Twelve Tones – An Introduction To Dodecaphonic Music

Twelve Tones is a brilliant introduction to dodecaphonic music theory that manages to avoid being mind-numbingly boring. 

How? By including music history, copyright commentary, cartoonery, existential pondering, Rorschach inkblots, fantastic musical examples and even laser bats.

Check it out and let us know what you think of it!

23 thoughts on “Twelve Tones – An Introduction To Dodecaphonic Music

  1. I’ve always asked myself, why bother with 12 notes, 6 are sufficient for most motifs considered “catchy”. ; )
    Also, “classic” dodecaphony is stuck with chromatic intervals – it’s limited, stuck in “western hearing”, originating in having elevated the piano to an undeserved apex position in music. /Rant off. Still an interesting topic, and schönberg was right about a lot of things in any case. Btw. I didn’t watch the tutorial yet…

  2. I want Cute Hands to teach me about many things. I remember seeing her explain some paper-folding thing– she’s good at explaining ridiculously complex things. She’s a monster-doodler and music brain.

  3. You can get around copyright law on the condition that you *make* *fun* of the person you are “stealing” from. Vi Hart is a genius.

  4. She has a point on copyright law. It would be nice if a classic work could make it into the public domain in a lifetime ….. O well I’m sure they will be charging us for air soon.

  5. Vi Hart frustrates me because I consider myself a creative, intelligent person and every time I watch one of her videos I feel I know nothing, will never create anything of value, and will hopelessly remain that way. 🙁

    1. She’s definitely brilliant. I love how she crosses science and music and math so effortlessly. And then throws in a humorous 4-part 12-tone piece that’s actually very musical.

      I wish one of my theory instructors would have had a fraction of her talent and humor.

  6. Ha! This was really well done and interesting. It definitely gave me some ideas. I like the results. She put a lot of thought and work into this..that’s evident. I doubt that I’d have the same level of patience, and she managed to make it really fun as well. Great job!!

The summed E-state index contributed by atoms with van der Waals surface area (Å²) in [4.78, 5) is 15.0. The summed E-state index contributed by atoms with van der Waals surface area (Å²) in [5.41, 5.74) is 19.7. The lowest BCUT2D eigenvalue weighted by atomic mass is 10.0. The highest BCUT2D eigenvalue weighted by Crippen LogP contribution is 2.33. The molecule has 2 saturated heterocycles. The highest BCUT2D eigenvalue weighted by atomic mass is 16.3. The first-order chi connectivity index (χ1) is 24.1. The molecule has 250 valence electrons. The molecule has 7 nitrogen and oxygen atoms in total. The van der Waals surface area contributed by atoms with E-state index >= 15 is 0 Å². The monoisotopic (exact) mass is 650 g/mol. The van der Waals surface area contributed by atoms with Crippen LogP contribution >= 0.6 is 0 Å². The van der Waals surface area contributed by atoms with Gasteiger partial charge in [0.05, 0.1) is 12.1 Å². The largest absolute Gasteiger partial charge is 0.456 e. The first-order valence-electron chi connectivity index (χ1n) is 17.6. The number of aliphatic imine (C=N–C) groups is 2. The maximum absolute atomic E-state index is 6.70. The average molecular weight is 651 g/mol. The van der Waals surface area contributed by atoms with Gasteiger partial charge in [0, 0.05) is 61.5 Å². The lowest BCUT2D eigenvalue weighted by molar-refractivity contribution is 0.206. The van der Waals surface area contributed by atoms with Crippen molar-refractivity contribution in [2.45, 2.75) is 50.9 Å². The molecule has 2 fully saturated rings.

7. I’m probably the only one who couldn’t sit through the whole thing (I’ve watched it in segments and skipped some bits) because the pacing is too fast and there’s too little actual musical content in there compared to all the doodling and humour (not my type of humour but I know from experience how difficult it is to remain completely straight while lecturing). A slower pace and a clear focus on the theory would be appreciated. Otherwise: Brilliant idea. It’s heartwarming to see people who have the energy and time to make educational videos for other people in their spare time.

    1. Folks have different learning styles, senses of humor, etc. It’s cool that while this wasn’t your “cup of tea”, you can still appreciate the craft in it. It’s also a good point that watching in segments (to allow for digesting the more complicated bits) is a good approach for some.

  8. Yeah this was well done for someone at this age. I for one know 0.01% of what she does.. As chaotic as it was, I was able to get something out of this.She is a legend at this point. I want to check her other videos now.

    And seems like a few people who are disliking the comments are just plain jealous that a young girl already knows more than they will in their entire lives.

  9. This is nicely made but completely inaccurate from a theoretical standpoint. The video-maker uses repetition with her dodecaphonic motifs. This instantly creates a tonal centre. The aim of the 12 tone system was to avoid repetition and hence tonality (hence the law that each of the 12 tones must be played once before a note can be repeated). Repetition is the engine of tonality.

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